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What Kinds of Trusts are there?

There are numerous types of trusts available for many purposes. The most popular type of trust is the revocable living trust, discussed above. Listed here are just a few other select trusts with explanations of their purposes:

A Special Needs Trust is established to preserve governmental benefits for disabled or elderly beneficiaries. These are benefits (such as Supplemental Security Income (SSI) or Medi-Cal) that are available to a person if his or her income and/or assets are below a certain minimum level. The trust assets and income can then be used to supplement the beneficiary’s governmental benefits without interfering with the ability to receive those benefits. A third party (such as a parent, grandparent or sibling of a disabled child) generally establishes and funds the trust with his or her assets. The trustee will then use those assets and/or income to pay for extras or emergencies not anticipated or covered by the governmental benefits. The trustee is strictly guided as to the trust’s uses, with the idea of maintaining those benefits foremost.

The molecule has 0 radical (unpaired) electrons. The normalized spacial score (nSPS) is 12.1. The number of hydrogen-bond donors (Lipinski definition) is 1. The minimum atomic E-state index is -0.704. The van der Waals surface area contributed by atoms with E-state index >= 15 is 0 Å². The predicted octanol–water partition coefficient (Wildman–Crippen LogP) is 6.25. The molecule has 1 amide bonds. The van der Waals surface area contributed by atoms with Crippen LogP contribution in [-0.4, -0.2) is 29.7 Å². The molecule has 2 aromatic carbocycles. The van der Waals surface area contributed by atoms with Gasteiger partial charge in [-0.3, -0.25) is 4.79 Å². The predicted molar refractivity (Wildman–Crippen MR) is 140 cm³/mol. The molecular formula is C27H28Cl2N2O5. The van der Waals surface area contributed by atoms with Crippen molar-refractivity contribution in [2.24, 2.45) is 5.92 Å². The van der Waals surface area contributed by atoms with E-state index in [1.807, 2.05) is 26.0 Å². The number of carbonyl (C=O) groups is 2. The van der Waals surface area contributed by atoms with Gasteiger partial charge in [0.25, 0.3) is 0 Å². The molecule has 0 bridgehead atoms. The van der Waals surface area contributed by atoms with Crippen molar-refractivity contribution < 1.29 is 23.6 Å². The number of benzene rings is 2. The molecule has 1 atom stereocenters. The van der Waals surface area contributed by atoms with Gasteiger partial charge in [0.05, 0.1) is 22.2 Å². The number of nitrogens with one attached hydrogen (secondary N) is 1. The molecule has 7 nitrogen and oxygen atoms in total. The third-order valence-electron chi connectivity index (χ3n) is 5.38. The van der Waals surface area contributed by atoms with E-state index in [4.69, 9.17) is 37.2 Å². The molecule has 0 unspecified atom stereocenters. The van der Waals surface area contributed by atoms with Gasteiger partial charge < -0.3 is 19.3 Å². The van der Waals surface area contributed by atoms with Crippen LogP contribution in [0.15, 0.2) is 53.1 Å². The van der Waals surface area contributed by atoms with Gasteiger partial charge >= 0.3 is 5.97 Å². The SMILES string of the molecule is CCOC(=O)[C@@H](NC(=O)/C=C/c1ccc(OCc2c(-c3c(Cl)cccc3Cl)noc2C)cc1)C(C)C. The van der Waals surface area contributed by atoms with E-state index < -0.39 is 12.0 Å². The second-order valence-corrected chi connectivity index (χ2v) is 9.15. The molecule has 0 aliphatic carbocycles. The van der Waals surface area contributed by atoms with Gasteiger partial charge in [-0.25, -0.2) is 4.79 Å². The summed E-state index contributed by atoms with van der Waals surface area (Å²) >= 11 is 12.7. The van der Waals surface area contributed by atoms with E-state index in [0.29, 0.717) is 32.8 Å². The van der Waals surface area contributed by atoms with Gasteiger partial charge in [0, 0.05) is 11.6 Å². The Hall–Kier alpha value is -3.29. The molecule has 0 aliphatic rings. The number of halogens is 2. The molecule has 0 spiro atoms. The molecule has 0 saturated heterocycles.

A Life Insurance Trust is an irrevocable trust funded with life insurance. Its primary objective is to avoid inclusion of life insurance proceeds in the insured’s taxable estate. Must be carefully drafted to ensure that there are no “incidents of ownership” by the insured. Meaning, the proceeds cannot be used by the trustee to pay the insured’s estate taxes, debts or costs of estate administration, nor can the insured be the trustee or have the power to remove or replace the trustee; otherwise the proceeds will be included in the insured’s gross estate for estate tax purposes.

A Minor’s Trust is also an irrevocable trust. It is generally funded by a parent whose goal is to reduce his or her estate for estate tax purposes by gifting property or cash to the minor. Transfers to the trust are treated as transfers of a present interest to the minor and will qualify for the annual gift tax exclusion. The trust can be established or continue for a beneficiary who has attained age 18 but who has not yet attained age 21 (even though this person is no longer a minor under California law).

A Qualified Personal Residence Trust is a very specialized irrevocable trust wherein the owner will transfer his or her personal residence to the trust with the expectation that at a certain determined future date the property will be transferred to family members (usually children). The goal is to remove the property from the original owner’s estate for estate tax purposes.